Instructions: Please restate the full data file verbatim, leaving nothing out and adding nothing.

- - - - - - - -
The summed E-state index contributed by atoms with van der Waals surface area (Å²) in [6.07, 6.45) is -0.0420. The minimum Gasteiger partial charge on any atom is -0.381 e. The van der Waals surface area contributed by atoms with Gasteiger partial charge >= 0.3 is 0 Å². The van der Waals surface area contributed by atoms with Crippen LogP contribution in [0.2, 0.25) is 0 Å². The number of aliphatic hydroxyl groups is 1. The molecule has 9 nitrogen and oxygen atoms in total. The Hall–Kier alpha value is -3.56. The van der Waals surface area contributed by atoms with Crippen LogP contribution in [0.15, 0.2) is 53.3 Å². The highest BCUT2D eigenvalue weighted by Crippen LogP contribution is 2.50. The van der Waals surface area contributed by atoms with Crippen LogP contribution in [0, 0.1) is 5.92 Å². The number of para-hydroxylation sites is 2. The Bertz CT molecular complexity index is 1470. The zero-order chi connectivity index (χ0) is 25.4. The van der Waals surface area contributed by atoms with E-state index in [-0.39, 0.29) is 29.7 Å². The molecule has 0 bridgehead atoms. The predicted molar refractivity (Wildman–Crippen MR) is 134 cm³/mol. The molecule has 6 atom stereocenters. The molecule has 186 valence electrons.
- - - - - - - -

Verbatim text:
The summed E-state index contributed by atoms with van der Waals surface area (Å²) in [6.07, 6.45) is -0.0420. The minimum Gasteiger partial charge on any atom is -0.381 e. The van der Waals surface area contributed by atoms with Gasteiger partial charge >= 0.3 is 0 Å². The van der Waals surface area contributed by atoms with Crippen LogP contribution in [0.2, 0.25) is 0 Å². The number of aliphatic hydroxyl groups is 1. The molecule has 9 nitrogen and oxygen atoms in total. The Hall–Kier alpha value is -3.56. The van der Waals surface area contributed by atoms with Crippen LogP contribution in [0.15, 0.2) is 53.3 Å². The highest BCUT2D eigenvalue weighted by Crippen LogP contribution is 2.50. The van der Waals surface area contributed by atoms with Crippen LogP contribution in [0, 0.1) is 5.92 Å². The number of para-hydroxylation sites is 2. The Bertz CT molecular complexity index is 1470. The zero-order chi connectivity index (χ0) is 25.4. The van der Waals surface area contributed by atoms with E-state index in [-0.39, 0.29) is 29.7 Å². The molecule has 0 bridgehead atoms. The predicted molar refractivity (Wildman–Crippen MR) is 134 cm³/mol. The molecule has 6 atom stereocenters. The molecule has 186 valence electrons.